At the Monte Sinai congregation Torah reading Monday morning


Donald Trump shocked the world. Those who supported him are celebrating. For so many others who did not, I’m sure it is a very difficult time for them, especially young people (including many of our students). Many are fearful for the future of this country.

We all have to daven that Hashem gives Trump the wisdom to lead this country well. And we also have to remember that it is really Hashem who is the real King.

By the way, you might find some comfort listening to Rabbi Tatz at

At the same time, the Torah teaches us to be loving and respectful of all individuals no matter what their background, race or creed is, and our job as individuals is to make sure that we achieve that goal. The only way to combat hate is to love and stand together as a nation of brothers and sisters and support each other.

And what better way to do that than to celebrate Shabbat together. Shabbat is a time for peace, a time to focus on our true essence, a time to draw nearer to each other and to G-d. It is a gift – and no more so than this week.

JET is having a shabbaton in Peterson Park, joining 1,000 cities around the world.

I encourage you to listen to a message from South African Chief Rabbi, and founder of the Shabbat Project phenomenon, Rabbi Warren Goldstein at

The clocks fell back last week. Shabbos is coming in an hour earlier. I can’t wait.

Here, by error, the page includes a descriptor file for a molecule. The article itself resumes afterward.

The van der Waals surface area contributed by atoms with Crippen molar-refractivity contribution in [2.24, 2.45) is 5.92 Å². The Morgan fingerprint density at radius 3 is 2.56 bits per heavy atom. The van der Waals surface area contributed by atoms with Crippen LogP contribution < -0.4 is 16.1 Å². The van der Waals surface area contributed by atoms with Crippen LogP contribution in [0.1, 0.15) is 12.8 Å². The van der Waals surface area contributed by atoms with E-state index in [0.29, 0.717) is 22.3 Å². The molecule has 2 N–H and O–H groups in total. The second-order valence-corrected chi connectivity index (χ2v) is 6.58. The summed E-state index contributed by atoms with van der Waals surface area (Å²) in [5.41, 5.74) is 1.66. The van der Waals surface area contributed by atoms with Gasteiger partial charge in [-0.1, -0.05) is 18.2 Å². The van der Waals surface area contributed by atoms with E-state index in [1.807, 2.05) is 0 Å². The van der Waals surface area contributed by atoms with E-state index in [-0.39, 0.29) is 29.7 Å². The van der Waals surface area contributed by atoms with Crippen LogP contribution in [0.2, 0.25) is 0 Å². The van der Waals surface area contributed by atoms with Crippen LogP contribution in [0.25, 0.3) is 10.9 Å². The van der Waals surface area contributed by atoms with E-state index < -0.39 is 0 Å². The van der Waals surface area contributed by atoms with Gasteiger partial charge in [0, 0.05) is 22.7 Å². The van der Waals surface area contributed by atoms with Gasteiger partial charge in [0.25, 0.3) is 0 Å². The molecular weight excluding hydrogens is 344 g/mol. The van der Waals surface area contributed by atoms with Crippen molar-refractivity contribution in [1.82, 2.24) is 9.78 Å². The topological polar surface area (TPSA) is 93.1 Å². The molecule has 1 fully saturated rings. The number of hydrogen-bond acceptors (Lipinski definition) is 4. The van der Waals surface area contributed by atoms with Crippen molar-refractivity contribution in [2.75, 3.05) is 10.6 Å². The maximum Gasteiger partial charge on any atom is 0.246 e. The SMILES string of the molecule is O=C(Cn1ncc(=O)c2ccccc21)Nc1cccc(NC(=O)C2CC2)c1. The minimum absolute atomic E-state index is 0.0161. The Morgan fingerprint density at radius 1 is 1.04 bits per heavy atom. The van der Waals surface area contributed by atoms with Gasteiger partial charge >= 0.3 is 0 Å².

Good Shabbos everyone.






The threats and challenges to the Jewish people have not ended.
The most brutal and difficult war of the Jewish world is facing us today. One of the enemies to the Jewish people has crept up on us slowly over time. It is attacking every generation, across every continent….

Men and women, young and old.
Our synagogues.
Our schools.
Our families and our communities.

Our enemy is apathy.

Who cares what I eat?
Does it matter if I get in the car on Saturday?
What do these words in the prayer book even mean?
What do these laws mean to me?
Why are these customs relevant to my family?
Why Judaism?
Why the Jewish people?

Our lack of caring about our Judaism is our silent enemy. It eats away at our families and communities…

One by one.

In 1940 we were 18 million Jews.
In 1945 we were down to 12 million.
In 1960 we went up to 18 million Jews
BUT in 2016 they say that we are less than 13 million Jews.

Where are the children of the 18 million Jews?

If we don’t combat our apathy, our Jewish future looks bleak.

I in [name of organization] am ending the apathy in [name of city].
Together, we are committed to ending the apathy in the world. We are a global movement of students, educators and community leaders who are committed to ending the apathy by inspiring Jewish greatness …worldwide.

THAT is Olami.

Olami means MY world. Because this IS my world.

A world that I care about.

It’s me recognizing my greatness through Judaism and inspiring others to recognize theirs.